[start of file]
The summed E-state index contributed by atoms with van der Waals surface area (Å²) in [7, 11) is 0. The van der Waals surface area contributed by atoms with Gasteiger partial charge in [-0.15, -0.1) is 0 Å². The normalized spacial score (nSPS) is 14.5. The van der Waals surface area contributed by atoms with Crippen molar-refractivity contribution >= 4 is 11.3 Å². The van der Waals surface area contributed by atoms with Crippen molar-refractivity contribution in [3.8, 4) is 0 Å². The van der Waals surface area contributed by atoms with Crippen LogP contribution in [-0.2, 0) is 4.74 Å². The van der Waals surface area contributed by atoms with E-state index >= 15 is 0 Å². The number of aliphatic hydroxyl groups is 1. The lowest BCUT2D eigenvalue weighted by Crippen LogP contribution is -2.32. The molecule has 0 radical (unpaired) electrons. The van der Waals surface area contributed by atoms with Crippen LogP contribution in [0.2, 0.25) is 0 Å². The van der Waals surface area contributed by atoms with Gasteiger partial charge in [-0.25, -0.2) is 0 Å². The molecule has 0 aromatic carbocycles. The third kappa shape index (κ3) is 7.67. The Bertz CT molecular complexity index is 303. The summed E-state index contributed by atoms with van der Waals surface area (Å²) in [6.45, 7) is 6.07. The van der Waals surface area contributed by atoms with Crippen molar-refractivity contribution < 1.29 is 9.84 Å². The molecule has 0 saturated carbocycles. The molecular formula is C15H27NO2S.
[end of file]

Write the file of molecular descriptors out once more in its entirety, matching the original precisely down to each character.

The summed E-state index contributed by atoms with van der Waals surface area (Å²) in [7, 11) is 0. The van der Waals surface area contributed by atoms with Gasteiger partial charge in [-0.15, -0.1) is 0 Å². The normalized spacial score (nSPS) is 14.5. The van der Waals surface area contributed by atoms with Crippen molar-refractivity contribution >= 4 is 11.3 Å². The van der Waals surface area contributed by atoms with Crippen molar-refractivity contribution in [3.8, 4) is 0 Å². The van der Waals surface area contributed by atoms with Crippen LogP contribution in [-0.2, 0) is 4.74 Å². The van der Waals surface area contributed by atoms with E-state index >= 15 is 0 Å². The number of aliphatic hydroxyl groups is 1. The lowest BCUT2D eigenvalue weighted by Crippen LogP contribution is -2.32. The molecule has 0 radical (unpaired) electrons. The van der Waals surface area contributed by atoms with Crippen LogP contribution in [0.2, 0.25) is 0 Å². The van der Waals surface area contributed by atoms with Gasteiger partial charge in [-0.25, -0.2) is 0 Å². The molecule has 0 aromatic carbocycles. The third kappa shape index (κ3) is 7.67. The Bertz CT molecular complexity index is 303. The summed E-state index contributed by atoms with van der Waals surface area (Å²) in [6.45, 7) is 6.07. The van der Waals surface area contributed by atoms with Crippen molar-refractivity contribution < 1.29 is 9.84 Å². The molecule has 0 saturated carbocycles. The molecular formula is C15H27NO2S.